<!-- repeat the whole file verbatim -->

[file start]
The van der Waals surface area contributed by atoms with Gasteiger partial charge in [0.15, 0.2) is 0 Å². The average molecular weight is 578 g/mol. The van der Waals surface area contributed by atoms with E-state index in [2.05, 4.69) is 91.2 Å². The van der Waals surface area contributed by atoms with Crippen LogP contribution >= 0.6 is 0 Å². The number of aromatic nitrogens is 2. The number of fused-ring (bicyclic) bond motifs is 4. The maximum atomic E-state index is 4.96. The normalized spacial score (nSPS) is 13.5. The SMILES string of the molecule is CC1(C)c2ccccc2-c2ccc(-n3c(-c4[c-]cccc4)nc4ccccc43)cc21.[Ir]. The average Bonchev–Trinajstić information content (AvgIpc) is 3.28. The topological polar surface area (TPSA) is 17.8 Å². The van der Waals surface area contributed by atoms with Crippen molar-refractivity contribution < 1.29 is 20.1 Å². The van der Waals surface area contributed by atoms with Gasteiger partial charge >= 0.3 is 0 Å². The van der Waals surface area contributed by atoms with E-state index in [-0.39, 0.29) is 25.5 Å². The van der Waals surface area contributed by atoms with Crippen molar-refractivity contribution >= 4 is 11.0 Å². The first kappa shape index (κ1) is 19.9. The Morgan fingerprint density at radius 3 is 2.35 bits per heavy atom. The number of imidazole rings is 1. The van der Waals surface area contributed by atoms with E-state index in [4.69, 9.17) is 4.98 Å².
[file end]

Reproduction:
The van der Waals surface area contributed by atoms with Gasteiger partial charge in [0.15, 0.2) is 0 Å². The average molecular weight is 578 g/mol. The van der Waals surface area contributed by atoms with E-state index in [2.05, 4.69) is 91.2 Å². The van der Waals surface area contributed by atoms with Crippen LogP contribution >= 0.6 is 0 Å². The number of aromatic nitrogens is 2. The number of fused-ring (bicyclic) bond motifs is 4. The maximum atomic E-state index is 4.96. The normalized spacial score (nSPS) is 13.5. The SMILES string of the molecule is CC1(C)c2ccccc2-c2ccc(-n3c(-c4[c-]cccc4)nc4ccccc43)cc21.[Ir]. The average Bonchev–Trinajstić information content (AvgIpc) is 3.28. The topological polar surface area (TPSA) is 17.8 Å². The van der Waals surface area contributed by atoms with Crippen molar-refractivity contribution < 1.29 is 20.1 Å². The van der Waals surface area contributed by atoms with Gasteiger partial charge >= 0.3 is 0 Å². The van der Waals surface area contributed by atoms with E-state index in [-0.39, 0.29) is 25.5 Å². The van der Waals surface area contributed by atoms with Crippen molar-refractivity contribution >= 4 is 11.0 Å². The first kappa shape index (κ1) is 19.9. The Morgan fingerprint density at radius 3 is 2.35 bits per heavy atom. The number of imidazole rings is 1. The van der Waals surface area contributed by atoms with E-state index in [4.69, 9.17) is 4.98 Å².